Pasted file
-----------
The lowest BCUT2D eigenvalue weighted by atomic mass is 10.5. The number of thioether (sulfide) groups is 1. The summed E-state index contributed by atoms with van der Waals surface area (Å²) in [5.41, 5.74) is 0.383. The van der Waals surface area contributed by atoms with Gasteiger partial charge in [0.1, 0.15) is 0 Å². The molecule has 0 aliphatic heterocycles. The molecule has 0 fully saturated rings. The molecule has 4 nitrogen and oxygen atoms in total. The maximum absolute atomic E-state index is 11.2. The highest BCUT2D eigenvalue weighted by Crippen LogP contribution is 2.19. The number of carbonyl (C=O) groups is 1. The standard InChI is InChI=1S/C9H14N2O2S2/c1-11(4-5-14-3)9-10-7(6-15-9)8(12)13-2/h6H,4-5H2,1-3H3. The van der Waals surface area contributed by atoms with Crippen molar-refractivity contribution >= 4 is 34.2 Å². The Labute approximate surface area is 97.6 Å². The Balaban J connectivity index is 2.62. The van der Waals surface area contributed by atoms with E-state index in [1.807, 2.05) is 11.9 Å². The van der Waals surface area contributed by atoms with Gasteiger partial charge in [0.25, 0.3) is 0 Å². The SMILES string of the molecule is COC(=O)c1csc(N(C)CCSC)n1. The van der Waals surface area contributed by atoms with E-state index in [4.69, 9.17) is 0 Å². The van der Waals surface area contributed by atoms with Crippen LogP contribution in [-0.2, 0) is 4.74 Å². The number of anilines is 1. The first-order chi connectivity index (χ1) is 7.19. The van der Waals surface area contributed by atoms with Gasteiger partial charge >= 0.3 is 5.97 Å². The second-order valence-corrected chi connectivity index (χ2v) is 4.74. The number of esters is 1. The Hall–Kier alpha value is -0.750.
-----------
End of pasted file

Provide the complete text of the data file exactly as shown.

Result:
The lowest BCUT2D eigenvalue weighted by atomic mass is 10.5. The number of thioether (sulfide) groups is 1. The summed E-state index contributed by atoms with van der Waals surface area (Å²) in [5.41, 5.74) is 0.383. The van der Waals surface area contributed by atoms with Gasteiger partial charge in [0.1, 0.15) is 0 Å². The molecule has 0 aliphatic heterocycles. The molecule has 0 fully saturated rings. The molecule has 4 nitrogen and oxygen atoms in total. The maximum absolute atomic E-state index is 11.2. The highest BCUT2D eigenvalue weighted by Crippen LogP contribution is 2.19. The number of carbonyl (C=O) groups is 1. The standard InChI is InChI=1S/C9H14N2O2S2/c1-11(4-5-14-3)9-10-7(6-15-9)8(12)13-2/h6H,4-5H2,1-3H3. The van der Waals surface area contributed by atoms with Crippen molar-refractivity contribution >= 4 is 34.2 Å². The Labute approximate surface area is 97.6 Å². The Balaban J connectivity index is 2.62. The van der Waals surface area contributed by atoms with E-state index in [1.807, 2.05) is 11.9 Å². The van der Waals surface area contributed by atoms with Gasteiger partial charge in [0.25, 0.3) is 0 Å². The SMILES string of the molecule is COC(=O)c1csc(N(C)CCSC)n1. The van der Waals surface area contributed by atoms with E-state index in [4.69, 9.17) is 0 Å². The van der Waals surface area contributed by atoms with Crippen LogP contribution in [-0.2, 0) is 4.74 Å². The number of anilines is 1. The first-order chi connectivity index (χ1) is 7.19. The van der Waals surface area contributed by atoms with Gasteiger partial charge >= 0.3 is 5.97 Å². The second-order valence-corrected chi connectivity index (χ2v) is 4.74. The number of esters is 1. The Hall–Kier alpha value is -0.750.